Saturday, 23 July 2005

Super-Adequate Structural Homologies, or The Ornithorynchus Shuffle Frank Sulloway titles his recent review of James Secord's Victorian Sensation: The Extraordinary Publication, Reception, and Secret Authorship of 'Vestiges of the Natural History of Creation with brazen inaccuracy: "He Almost Scooped Darwin." In his response to my contribution to the Theory's Empire event, Sean McCann criticized the distinction I had made between Althusserian interpellation and Foucauldian discourse: [A]t some level the Althusserian account of the interpellation of the subject and the Foucauldian account (in Archaelogy) of its disappearance are in conflict. But the conflict isn’t really that deep, is it? What the two accounts share, of course, is a sense that autonomous personhood is wholly the illusory creation of larger, limiting structures...In other words, would it really be wrong for a latterday American academic to recognize an affinity here? As I noted in my response, Sean's right to say that with sufficient conceptual distance the Althusserian account of social determination resembles Foucault's. Much is lost in the acquisition of that distance. (And by much, I mean "the premises.") Granted, McCann's operating in the tradition of the New Historicist, Benn Michaels Brigade. The NHBMB values structural homologies, and McCann's analysis pointed to the possibility of a structural homology between Althusserian and Foucauldian thought which would've belied the historical and personal animus between these two pillars of French post-structuralist thinking. I spent an unhealthy amount of time thinking about the Althusser/Foucault homology and I still don't know where I stand on it. But it's keyed me into the appearance of homologies of this ignore-the-premise-focus-on-the-conclusion sort. Hence my problem with Sulloway's title and the argument sitting pretty beneath it. To claim even titularly that Chambers' nearly scooped Darwin is to fundamentally misunderstand the significance of the theory of natural selection. Such a claim entails a cult of personality based first around the anonymous author (later revealed to be Chambers) of the Vestiges and later around Darwin (after the publication of the Origin). If Sulloway's argument held the water I think drowns it, this cult of personality would have to be founded on the principle that the public adored anyone who said "Things Change!" Because "Things Change!" is the extent of the connection between the intellectual content of Chambers' Vestiges and that of Darwin's Origin. (Don't take my word for it. Read the Vestiges yourself.) The most significant difference between Chambers and Darwin concerns the mechanism of evolution: Darwin had natural selection. Chambers had monstrous birth. He discusses the power of monstrous birth in Chapter 14 of the Vestiges. He first grants that the natural laws of reproduction demand that a mother of a given species give birth to a child of the same species. But what if man in his inability to be everywhere all the time has missed the occasional monstrous birth? Is it possible that every once in a while a goose gives birth to a mouse? According to Chambers, who cites as proof the work of Charles Babbage, we cannot disprove that no geese has ever given birth to...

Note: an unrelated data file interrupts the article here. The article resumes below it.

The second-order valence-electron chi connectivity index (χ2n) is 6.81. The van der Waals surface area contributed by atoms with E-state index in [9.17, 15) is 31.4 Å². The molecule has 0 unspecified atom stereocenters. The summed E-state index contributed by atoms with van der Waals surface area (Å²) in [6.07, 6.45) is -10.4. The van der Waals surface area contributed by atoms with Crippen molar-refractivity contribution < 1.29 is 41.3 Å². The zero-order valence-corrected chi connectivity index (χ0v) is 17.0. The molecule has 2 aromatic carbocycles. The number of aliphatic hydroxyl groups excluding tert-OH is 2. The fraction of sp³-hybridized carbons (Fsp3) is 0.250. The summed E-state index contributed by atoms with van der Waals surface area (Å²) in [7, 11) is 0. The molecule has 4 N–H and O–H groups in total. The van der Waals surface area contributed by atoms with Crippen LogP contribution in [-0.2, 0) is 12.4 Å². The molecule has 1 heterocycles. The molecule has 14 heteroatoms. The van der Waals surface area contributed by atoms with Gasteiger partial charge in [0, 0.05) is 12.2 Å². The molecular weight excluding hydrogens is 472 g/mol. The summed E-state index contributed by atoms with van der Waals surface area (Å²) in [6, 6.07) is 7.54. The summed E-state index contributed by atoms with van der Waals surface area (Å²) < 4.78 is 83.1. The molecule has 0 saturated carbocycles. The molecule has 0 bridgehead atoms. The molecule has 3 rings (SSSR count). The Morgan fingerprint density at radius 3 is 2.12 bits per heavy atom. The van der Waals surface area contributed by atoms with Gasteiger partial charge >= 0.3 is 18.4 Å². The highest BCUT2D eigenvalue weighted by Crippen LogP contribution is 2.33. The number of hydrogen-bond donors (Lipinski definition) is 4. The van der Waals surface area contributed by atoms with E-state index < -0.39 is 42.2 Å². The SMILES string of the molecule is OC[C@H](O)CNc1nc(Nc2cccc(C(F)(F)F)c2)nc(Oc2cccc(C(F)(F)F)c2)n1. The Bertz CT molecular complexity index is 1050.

Wrod Odrer & Cmophernosin My blog stokes the flames of my self-importance, but I'm never mentioned by the good folks at Snopes. The same can not be said for the loyal reader of this blog and generally interesting person who masquerades as Mr. Language Hat. You should read his blog daily because I've listed it in my blogroll, but if that's not motivation enough, I bumped into a link to his site while tracking down the "Can You Raed Tihs Or Cotnempalte Taht Aynnoe Wtih Kownlegde Of Lnagauge Or Wahtont Can?" meme. Read his original post on the subject and then work through a few sentences on your own. I think you'll find, as I have, that it isn't simply a matter of first and last letters, but is related to syllabic units. For example, I doubt you can parse "wahtont" with the same ease with which you parse "raed." (Or maybe this is another example of the unusual way the deaf relate to language. I'm not sure. But the more I think about it, the more I wonder whether abandoning linguistics for purely practical reasons was a truly terrible idea.) The longer the word, the less likely you are to parse it quickly. Take, for example, that exemplar of long words antidisestablishmentarianism I'd wager that I can rearrange the word order of antidisestablishmentarianism such that it becomes impossible to parse quickly (which is the point of the study in question). In fact, I bet I can begin it with an "a" and conclude it with an "m" and stick pretty much any letters inbetween and you'll be as flumoxed as you would be if I inserted the actual letters. You probably couldn't even tell the difference. To wit: asinitareabishemnartiandtnm aartiantemenhsilbatesdistism

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